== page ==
The following by German scientists Fritz Vahrenholt and Sebastian Lüning exposes yet another classic example why we cannot trust climate institutes.
By Fritz Vahrenholt and Sebastian Lüning
(Translated/edited by P Gosselin)
The most well-known historical Arctic region melting period took place 1000 years ago when the Vikings sailed through the Arctic Ocean, which had little sea ice. Eventually they colonized Greenland and Iceland. Today no one wants to hear it because it doesn’t fit with the climate catastrophe storyline.
In 1887 the topic was less important. Back then the planet was emerging from the Little Ice Age and people were glad about the warming. Warm was good. There was no IPCC back then. For example in the New Zealand daily The Press on 8 November 1887 there was a story about the Viking journeys and a sharply reduced sea ice extent – something that would be unimaginable today (hat-tip Steve Goddard):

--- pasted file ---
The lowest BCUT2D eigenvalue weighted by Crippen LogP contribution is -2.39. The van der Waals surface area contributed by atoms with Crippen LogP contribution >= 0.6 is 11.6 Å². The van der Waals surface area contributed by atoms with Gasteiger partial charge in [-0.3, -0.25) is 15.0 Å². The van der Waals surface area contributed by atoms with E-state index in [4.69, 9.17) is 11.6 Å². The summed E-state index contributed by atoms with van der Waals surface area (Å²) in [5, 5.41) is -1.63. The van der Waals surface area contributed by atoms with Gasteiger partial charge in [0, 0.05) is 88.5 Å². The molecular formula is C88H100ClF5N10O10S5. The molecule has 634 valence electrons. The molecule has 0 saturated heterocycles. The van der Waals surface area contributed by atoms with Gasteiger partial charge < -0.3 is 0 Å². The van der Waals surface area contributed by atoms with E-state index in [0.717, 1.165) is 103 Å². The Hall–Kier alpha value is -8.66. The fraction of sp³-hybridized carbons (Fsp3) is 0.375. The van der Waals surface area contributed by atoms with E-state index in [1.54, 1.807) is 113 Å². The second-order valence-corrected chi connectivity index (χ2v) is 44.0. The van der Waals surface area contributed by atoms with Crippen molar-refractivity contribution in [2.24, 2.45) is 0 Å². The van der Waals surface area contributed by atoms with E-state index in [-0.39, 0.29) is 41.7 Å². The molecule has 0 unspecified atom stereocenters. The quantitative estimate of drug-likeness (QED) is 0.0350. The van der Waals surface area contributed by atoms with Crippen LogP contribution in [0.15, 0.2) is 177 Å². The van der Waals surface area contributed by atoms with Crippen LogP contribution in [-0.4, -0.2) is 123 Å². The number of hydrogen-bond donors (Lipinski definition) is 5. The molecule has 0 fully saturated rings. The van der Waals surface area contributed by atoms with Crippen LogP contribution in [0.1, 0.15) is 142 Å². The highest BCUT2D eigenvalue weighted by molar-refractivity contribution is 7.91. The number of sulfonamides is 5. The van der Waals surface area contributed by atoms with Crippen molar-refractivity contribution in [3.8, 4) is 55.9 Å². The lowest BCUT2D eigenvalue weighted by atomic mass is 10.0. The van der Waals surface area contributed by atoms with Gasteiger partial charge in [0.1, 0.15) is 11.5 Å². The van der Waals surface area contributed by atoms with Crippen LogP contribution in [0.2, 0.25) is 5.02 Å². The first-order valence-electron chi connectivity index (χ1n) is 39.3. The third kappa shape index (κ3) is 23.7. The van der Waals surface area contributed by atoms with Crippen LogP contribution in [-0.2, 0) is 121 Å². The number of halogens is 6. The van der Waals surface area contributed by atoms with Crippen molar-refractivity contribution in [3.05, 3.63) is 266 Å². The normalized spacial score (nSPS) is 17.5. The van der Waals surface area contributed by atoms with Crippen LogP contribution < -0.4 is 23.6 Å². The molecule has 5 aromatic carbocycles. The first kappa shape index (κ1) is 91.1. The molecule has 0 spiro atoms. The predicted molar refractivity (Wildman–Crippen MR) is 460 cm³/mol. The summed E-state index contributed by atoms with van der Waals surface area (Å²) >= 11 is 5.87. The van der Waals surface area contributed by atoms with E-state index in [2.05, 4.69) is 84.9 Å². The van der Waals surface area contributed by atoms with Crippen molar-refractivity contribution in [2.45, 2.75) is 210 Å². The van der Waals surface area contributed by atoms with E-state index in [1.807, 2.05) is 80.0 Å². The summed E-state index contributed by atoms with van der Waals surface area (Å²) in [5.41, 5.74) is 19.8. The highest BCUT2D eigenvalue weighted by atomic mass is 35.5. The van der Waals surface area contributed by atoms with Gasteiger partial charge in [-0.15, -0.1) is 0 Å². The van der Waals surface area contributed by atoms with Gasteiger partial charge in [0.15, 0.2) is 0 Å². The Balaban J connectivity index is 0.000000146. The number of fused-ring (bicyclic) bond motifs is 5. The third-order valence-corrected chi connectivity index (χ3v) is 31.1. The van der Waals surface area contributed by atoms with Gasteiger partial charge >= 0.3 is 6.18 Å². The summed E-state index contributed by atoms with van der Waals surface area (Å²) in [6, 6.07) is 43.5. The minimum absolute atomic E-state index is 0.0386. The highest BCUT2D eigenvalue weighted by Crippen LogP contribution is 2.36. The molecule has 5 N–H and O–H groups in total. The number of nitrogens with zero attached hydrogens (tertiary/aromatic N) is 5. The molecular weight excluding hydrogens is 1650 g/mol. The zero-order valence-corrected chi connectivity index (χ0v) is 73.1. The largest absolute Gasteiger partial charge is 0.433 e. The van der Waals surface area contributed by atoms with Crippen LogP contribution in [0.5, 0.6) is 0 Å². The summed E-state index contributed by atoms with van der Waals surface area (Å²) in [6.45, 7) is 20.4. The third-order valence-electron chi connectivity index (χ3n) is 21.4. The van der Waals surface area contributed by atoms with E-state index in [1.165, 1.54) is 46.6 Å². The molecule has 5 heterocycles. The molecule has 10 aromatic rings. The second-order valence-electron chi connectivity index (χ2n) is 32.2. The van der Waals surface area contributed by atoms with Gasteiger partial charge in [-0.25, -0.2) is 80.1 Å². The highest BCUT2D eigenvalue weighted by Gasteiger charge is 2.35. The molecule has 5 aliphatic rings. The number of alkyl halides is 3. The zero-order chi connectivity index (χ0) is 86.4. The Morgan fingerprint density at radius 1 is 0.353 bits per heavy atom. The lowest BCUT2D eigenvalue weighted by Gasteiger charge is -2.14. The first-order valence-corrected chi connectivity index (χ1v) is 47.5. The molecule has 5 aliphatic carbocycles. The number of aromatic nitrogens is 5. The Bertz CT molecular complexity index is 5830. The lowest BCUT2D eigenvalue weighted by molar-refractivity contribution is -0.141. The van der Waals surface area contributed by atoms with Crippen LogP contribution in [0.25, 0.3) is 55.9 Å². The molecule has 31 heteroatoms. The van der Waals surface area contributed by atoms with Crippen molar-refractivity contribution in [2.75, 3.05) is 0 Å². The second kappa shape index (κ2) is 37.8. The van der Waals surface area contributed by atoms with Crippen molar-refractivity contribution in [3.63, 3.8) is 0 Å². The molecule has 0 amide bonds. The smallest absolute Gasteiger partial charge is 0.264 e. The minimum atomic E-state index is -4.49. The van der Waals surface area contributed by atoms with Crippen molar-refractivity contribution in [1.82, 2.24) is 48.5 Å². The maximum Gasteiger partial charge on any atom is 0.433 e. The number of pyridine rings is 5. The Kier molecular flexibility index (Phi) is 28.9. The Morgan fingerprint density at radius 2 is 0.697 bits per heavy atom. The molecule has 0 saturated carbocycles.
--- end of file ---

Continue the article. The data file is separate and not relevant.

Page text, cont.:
But one does not need to go back so far into history. Also between 1920 and 1940 there was a strong phase of melting in the north polar sea. Former Max-Planck director Lennart Bengtsson summarized the knowledge of the warm phase in the Journal of Climate in 2004. Already back then he saw a relationship with ocean cycles that influenced the climate with a 60-year period. What follows is the abstract of that paper:
The Early Twentieth-Century Warming in the Arctic—A Possible Mechanism